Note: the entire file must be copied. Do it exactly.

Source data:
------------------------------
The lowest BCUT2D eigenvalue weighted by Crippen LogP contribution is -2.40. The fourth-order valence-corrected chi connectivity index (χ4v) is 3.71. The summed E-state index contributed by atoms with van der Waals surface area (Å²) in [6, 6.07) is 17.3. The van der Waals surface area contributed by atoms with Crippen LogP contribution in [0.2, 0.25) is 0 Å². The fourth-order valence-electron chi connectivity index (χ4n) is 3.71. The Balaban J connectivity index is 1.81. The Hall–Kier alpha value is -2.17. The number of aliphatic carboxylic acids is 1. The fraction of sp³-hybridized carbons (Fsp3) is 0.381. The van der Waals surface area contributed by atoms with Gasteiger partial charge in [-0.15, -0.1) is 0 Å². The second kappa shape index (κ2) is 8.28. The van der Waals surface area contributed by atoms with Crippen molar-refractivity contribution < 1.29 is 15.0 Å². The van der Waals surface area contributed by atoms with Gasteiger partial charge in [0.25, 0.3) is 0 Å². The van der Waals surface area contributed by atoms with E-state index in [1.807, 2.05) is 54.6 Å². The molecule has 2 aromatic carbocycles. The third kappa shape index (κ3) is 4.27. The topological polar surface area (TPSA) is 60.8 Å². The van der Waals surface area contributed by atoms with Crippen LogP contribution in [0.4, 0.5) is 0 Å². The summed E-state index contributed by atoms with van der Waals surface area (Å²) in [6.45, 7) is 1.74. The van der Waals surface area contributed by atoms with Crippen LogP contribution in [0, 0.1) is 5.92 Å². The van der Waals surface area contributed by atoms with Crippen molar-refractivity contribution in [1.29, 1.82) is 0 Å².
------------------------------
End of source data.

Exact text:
The lowest BCUT2D eigenvalue weighted by Crippen LogP contribution is -2.40. The fourth-order valence-corrected chi connectivity index (χ4v) is 3.71. The summed E-state index contributed by atoms with van der Waals surface area (Å²) in [6, 6.07) is 17.3. The van der Waals surface area contributed by atoms with Crippen LogP contribution in [0.2, 0.25) is 0 Å². The fourth-order valence-electron chi connectivity index (χ4n) is 3.71. The Balaban J connectivity index is 1.81. The Hall–Kier alpha value is -2.17. The number of aliphatic carboxylic acids is 1. The fraction of sp³-hybridized carbons (Fsp3) is 0.381. The van der Waals surface area contributed by atoms with Gasteiger partial charge in [-0.15, -0.1) is 0 Å². The second kappa shape index (κ2) is 8.28. The van der Waals surface area contributed by atoms with Crippen molar-refractivity contribution < 1.29 is 15.0 Å². The van der Waals surface area contributed by atoms with Gasteiger partial charge in [0.25, 0.3) is 0 Å². The van der Waals surface area contributed by atoms with E-state index in [1.807, 2.05) is 54.6 Å². The molecule has 2 aromatic carbocycles. The third kappa shape index (κ3) is 4.27. The topological polar surface area (TPSA) is 60.8 Å². The van der Waals surface area contributed by atoms with Crippen LogP contribution in [0.4, 0.5) is 0 Å². The summed E-state index contributed by atoms with van der Waals surface area (Å²) in [6.45, 7) is 1.74. The van der Waals surface area contributed by atoms with Crippen LogP contribution in [0, 0.1) is 5.92 Å². The van der Waals surface area contributed by atoms with Crippen molar-refractivity contribution in [1.29, 1.82) is 0 Å².